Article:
Christmas Eve in France

On Christmas Eve The Husband and I went over to our friend Frenchie’s house for some Frenchified partying!  Frenchie’s parents happened to be in Rome until Christmas Eve, so the three of us decided to throw our own little fête as we were all without family on a pretty family centered day.  Of course, The Husband and I volunteered to make the main dishes, as there was NO WAY I wasn’t jumping on the opportunity to use Frenchie’s oven to make delicious foods.

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Lucky for us The Husband is great and always does the dishes, no matter where we’re at.DSC_0171

Hmmmm.  Precursor of things to come on Christmas day?DSC_0175 DSC_0178

We had a delicious meal!  Frenchie supplied appetizers of guacamole, hummus, and olives along with baguette from the bakery her apartment is on top of.  Next up was roasted red pepper/spinach/mushroom quiche along with green bean casserole (which, by the way, is really hard to explain to people who have never heard of it…  Apparently green beans mixed with mushroom soup topped with crunchy onions just doesn’t sound very good to most people outside of America?  Whatever, we love it.). We finished the meal with a cheese course and more baguette and then had to wait for a couple of hours before starting in on dessert!  Definitely a successful feast if I may say so myself.

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Check out Frenchie’s food baby.  Pretty impressive if I may say so myself.  DSC_0189 DSC_0168

We used our break to profit by opening presents.  A note about Christmas in France (and most of Europe from what we hear).  Christmas Eve is the big day — not so much Christmas.  Weird, huh?  French people usually gather with their close family and have a huge meal, followed by the opening of presents (all of them!  Not just the pajamas!), and then the traditional dessert of Bûche de Nöel, which you’ll be seeing shortly!  After that, the religious families go to midnight mass in some casually amazing and historical church that just so happens to be on their street corner, and then off to bed!  Frenchie told us that traditionally, you make sure to leave your shoes under the Christmas tree, as that’s where Père Nöel leaves the presents.  Christmas day is normally spent with family while gorging oneself with more goodies.  Gotta love France.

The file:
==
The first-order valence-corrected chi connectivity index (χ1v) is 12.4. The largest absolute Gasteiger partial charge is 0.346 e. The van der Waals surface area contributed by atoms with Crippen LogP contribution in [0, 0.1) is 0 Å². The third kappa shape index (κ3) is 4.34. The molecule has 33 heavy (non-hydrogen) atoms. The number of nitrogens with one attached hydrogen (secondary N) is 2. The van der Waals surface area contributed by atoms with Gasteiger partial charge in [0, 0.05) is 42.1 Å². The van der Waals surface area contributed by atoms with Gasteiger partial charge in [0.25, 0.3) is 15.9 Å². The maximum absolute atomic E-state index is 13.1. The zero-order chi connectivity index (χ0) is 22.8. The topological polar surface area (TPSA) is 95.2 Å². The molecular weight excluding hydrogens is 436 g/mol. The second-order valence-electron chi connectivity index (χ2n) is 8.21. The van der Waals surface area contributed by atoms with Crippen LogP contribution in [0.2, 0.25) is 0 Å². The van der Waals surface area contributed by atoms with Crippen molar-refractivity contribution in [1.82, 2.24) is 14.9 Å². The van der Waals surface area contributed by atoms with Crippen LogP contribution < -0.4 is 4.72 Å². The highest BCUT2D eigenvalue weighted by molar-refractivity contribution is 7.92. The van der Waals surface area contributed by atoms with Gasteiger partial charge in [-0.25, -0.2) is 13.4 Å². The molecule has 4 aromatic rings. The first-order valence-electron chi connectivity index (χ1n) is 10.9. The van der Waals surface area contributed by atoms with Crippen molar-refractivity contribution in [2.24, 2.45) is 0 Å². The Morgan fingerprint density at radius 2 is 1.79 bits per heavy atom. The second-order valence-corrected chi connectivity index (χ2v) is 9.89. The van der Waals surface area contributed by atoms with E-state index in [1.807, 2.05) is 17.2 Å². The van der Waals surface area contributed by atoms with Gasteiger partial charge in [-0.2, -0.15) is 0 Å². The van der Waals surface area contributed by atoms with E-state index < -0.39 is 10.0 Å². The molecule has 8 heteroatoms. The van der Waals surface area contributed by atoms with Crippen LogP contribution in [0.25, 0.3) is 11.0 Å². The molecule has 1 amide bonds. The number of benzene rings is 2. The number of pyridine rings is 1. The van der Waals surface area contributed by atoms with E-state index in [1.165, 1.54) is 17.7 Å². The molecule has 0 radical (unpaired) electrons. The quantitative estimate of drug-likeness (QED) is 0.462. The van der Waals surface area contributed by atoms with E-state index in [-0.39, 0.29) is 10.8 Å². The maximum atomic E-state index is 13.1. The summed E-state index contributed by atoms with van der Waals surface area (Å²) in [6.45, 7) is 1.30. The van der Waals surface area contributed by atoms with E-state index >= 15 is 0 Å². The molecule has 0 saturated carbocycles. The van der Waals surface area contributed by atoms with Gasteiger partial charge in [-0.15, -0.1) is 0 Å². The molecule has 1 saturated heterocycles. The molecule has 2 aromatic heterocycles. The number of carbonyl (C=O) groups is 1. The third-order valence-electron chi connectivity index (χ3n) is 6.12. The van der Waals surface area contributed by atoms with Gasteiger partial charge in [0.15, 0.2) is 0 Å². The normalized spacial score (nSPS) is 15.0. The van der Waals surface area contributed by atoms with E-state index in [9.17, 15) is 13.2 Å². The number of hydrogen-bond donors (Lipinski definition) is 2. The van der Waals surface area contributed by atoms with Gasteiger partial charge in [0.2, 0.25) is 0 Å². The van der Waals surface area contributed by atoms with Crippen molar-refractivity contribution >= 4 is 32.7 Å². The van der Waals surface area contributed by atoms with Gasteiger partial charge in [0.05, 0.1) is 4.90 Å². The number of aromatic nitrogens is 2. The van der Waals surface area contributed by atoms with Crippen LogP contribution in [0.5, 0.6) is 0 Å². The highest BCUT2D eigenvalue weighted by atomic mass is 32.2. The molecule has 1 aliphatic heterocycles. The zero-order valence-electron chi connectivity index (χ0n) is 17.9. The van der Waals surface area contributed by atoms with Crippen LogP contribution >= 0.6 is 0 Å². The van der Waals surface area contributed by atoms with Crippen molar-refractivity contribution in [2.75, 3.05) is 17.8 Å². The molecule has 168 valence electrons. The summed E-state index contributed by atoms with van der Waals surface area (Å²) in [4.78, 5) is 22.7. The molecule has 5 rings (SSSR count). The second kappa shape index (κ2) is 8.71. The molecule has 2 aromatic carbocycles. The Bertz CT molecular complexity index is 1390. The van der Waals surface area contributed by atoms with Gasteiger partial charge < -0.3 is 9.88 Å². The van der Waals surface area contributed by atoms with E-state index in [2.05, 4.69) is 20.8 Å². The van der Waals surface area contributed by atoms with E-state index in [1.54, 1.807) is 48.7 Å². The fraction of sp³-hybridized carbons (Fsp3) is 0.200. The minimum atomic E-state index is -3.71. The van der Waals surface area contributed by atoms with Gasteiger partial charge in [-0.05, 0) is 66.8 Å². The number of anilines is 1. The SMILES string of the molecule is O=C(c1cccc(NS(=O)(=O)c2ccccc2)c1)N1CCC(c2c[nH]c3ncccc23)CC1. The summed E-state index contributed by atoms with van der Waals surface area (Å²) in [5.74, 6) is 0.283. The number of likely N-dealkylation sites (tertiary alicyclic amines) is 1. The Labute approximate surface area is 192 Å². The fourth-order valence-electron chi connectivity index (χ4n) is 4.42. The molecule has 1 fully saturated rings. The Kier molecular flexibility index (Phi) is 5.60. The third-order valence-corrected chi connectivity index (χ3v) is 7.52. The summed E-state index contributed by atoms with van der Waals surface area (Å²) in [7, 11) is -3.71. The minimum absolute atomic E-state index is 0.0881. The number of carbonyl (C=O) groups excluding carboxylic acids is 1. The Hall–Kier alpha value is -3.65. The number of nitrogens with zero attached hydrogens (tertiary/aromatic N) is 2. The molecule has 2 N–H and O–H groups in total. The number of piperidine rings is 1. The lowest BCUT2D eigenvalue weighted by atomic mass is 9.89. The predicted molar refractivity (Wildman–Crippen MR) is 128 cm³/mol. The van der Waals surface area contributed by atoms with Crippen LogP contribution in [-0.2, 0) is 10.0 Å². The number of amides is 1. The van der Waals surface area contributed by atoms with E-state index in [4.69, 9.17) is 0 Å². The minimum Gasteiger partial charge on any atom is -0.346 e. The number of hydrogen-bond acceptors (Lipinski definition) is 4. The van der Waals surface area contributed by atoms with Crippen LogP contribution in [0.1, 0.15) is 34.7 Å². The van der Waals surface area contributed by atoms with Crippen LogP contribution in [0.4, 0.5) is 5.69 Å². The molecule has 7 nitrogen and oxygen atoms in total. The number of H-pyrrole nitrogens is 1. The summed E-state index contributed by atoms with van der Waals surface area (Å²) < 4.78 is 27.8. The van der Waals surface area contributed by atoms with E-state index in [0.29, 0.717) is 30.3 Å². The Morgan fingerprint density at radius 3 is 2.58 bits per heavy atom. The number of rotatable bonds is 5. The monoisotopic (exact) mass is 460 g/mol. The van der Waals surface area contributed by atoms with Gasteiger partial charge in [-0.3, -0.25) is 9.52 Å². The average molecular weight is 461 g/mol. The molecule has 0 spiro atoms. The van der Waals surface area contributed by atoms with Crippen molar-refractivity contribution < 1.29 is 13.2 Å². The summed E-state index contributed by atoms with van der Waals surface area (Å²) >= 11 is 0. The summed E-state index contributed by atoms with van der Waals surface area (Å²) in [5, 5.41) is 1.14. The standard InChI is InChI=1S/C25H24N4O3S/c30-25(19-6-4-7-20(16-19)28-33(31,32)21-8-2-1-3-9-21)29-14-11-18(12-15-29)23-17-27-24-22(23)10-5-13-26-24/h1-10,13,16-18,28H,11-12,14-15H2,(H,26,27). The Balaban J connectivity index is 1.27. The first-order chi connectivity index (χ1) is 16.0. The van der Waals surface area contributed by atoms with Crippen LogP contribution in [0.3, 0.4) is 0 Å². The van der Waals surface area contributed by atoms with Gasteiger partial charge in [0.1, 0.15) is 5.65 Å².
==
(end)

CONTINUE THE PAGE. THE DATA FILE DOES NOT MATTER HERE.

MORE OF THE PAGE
Of course, we had to keep the French Christmas spirit alive by opening up our presents to each other on Christmas Eve (no worries, all the presents from family were opened on the actual day, and The Husband and I didn’t even get each other anything until the day after Christmas!).

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Oh, the Bûche de Nöel.  What can I say about this piece of decadent goodness?  The Bûche de Nöel is the French equivalent of the Yule Log, except that instead of burning it in the fire place, you stuff it in your face.  Gotta admit, I like the French tradition a lot more than the American one…  Traditionally, the bûche can be bought at a bakery, so of course Frenchie went and got an expensive but delicious one from the boulangerie downstairs.  Our flavor of choice?  White chocolate mousse with rasberries, a white chocolate ganache, raspberry macarons, and white chocolate ends.  Need I say more?

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So good The Husband can’t resist liking his plate, and Frenchie can’t resist licking the box it came in (though she wouldn’t let me take any pictures of that….).  Overall, a rather successful Christmas Eve without family, wouldn’t you say?

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